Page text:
In my last post, while the bridge is in a rather remote area, Jalna reminded me about this huge parking structure that is also there.
It was built about 10 years ago to accommodate all the tour buses coming in and out of the area.
When I first saw it, I thought it was a huge hotel, but when we asked the locals, they said it was a parking structure-small shopping-rest area.
We saw many foreign tourists as well as local tourists using this area. (Thanks Jalna!)
The next morning, we were pleased that breakfast wasn't as krazy as the night before...whew!
Because the buses don't run frequently, the ryokan was kind to take us another 20 minutes to the Oku Iya Niju-Kazurabashi.
Where, you guessed it there are more kazurabashi (vine bridges) to be crossed.
I paid my 550 yen admission, but just so that I could take Satoshi's picture.
Niju-Kazurabashi are two bridges, a male one and female one.
The male one is larger and higher while the female one is shorter and lower.
The slats are closer together than the Kazurabashi we first encountered the day before, but I still chickened out.
These photos are from what Satoshi took.
Tokushima is known for naruto kintoki, a type of sweet potato, so I picked up these small bags of sweet potato chips as our omiyage.
From Oku Iya, it is about 2 hours back down the one laned winding road to Awa Ikeda station.
We grabbed some musubi for lunch from a convenience store and rode JR one station to Kotohira (about 30 minutes).
Kotohira is where Konpira shrine, a huge shrine is located.
In order to get to Konpira shrine, you need to climb up 786 steps!
The goro-awase (to use the sound of numbers in Japanese to make words from them) for 786 is na-ya-mu or "to worry" so they tell you that there are only 785 steps...hah!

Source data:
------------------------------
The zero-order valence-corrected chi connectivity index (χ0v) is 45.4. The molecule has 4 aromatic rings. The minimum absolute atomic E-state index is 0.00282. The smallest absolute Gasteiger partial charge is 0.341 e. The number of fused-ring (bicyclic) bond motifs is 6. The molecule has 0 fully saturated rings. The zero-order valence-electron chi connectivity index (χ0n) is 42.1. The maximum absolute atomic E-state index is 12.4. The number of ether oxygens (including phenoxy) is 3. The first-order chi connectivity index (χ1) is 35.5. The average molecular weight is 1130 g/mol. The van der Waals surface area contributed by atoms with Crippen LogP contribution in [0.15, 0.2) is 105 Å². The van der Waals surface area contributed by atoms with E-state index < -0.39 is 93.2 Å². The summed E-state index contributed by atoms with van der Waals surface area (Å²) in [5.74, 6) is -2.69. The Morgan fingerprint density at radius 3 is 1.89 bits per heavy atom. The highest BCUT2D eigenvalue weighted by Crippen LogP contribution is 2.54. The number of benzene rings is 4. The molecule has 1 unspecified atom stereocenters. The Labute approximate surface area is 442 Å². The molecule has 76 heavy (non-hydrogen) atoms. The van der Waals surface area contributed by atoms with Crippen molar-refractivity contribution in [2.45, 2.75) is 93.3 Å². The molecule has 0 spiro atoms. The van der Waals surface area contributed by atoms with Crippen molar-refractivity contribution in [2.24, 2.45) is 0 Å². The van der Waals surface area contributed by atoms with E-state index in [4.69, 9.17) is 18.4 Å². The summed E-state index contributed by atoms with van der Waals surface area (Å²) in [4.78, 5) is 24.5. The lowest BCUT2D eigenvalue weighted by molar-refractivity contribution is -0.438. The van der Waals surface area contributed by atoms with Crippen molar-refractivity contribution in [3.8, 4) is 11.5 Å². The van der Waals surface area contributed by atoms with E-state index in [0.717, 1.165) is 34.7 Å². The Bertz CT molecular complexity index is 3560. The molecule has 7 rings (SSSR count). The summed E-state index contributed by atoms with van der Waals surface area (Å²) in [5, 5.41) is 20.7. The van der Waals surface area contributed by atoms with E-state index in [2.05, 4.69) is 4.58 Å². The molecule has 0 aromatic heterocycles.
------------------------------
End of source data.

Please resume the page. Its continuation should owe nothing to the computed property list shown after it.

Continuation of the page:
It was humid, I was still a bit hungry...so I was hot, snarky and cranky.
But, there was a woman wearing 5 or 6 inch heels, that was ahead of us on the stairs and I thought, if she could make it, I could too...it never ceases to amaze me that there is always at least one person wearing heels at places like these?!
At least the stairs were spread out over several intervals.
Of course, if you go up, you gotta come down...
Man, talk about legs in pain afterwards...
our reward...soft serve!
Satoshi's was super different...kamatama which was inspired by sanuki udon...ginger soft serve topped with green onion & shoyu..meh!
Mine was a wasanbon (Japanese sugar) and shoyu mixed soft serve topped with oiri (roasted mochi puffs)...sweet and salty, this hit the spot.
I think mine was better than Satoshi's!
From Kotohira, it is about an hour by Kotoden (local train) to Oki-Matsushima in Takamatsu city.
I liked how this train allowed bike riders to bring their bikes on board (as is) during the weekends and holidays, not many trains allow this without having you fold up/bag your bicycles.
From here we needed to take a taxi to our hotel, Takamatsu Terrsa.
This facility is mostly used for meetings, but there is a floor designated for hotel accommodations.
Since there wasn't a restaurant serving dinner in the facility, the front desk gave us a map of some eateries in the area (about 10 minutes walking).
We ended up at Hitomasa, an izakaya.
The food menu was quite extensive but we were disappointed with the flow of food from the kitchen, at one point we had to wait over 20 minutes...
Also the portions seemed off. The sashimi platter seemed skimpy. The tempura tako (octopus) was delicious. Tomato avocado salad was so-so. And the kurobuta menchikatsu was the size of softballs...
All in all, another long day, but we got to see and do all that we had planned.
The next day was planned to be another long one before making our way back to Osaka...stay tuned.
2366-1 Yashima Nishimachi
2486-16 Yashima Nishimachi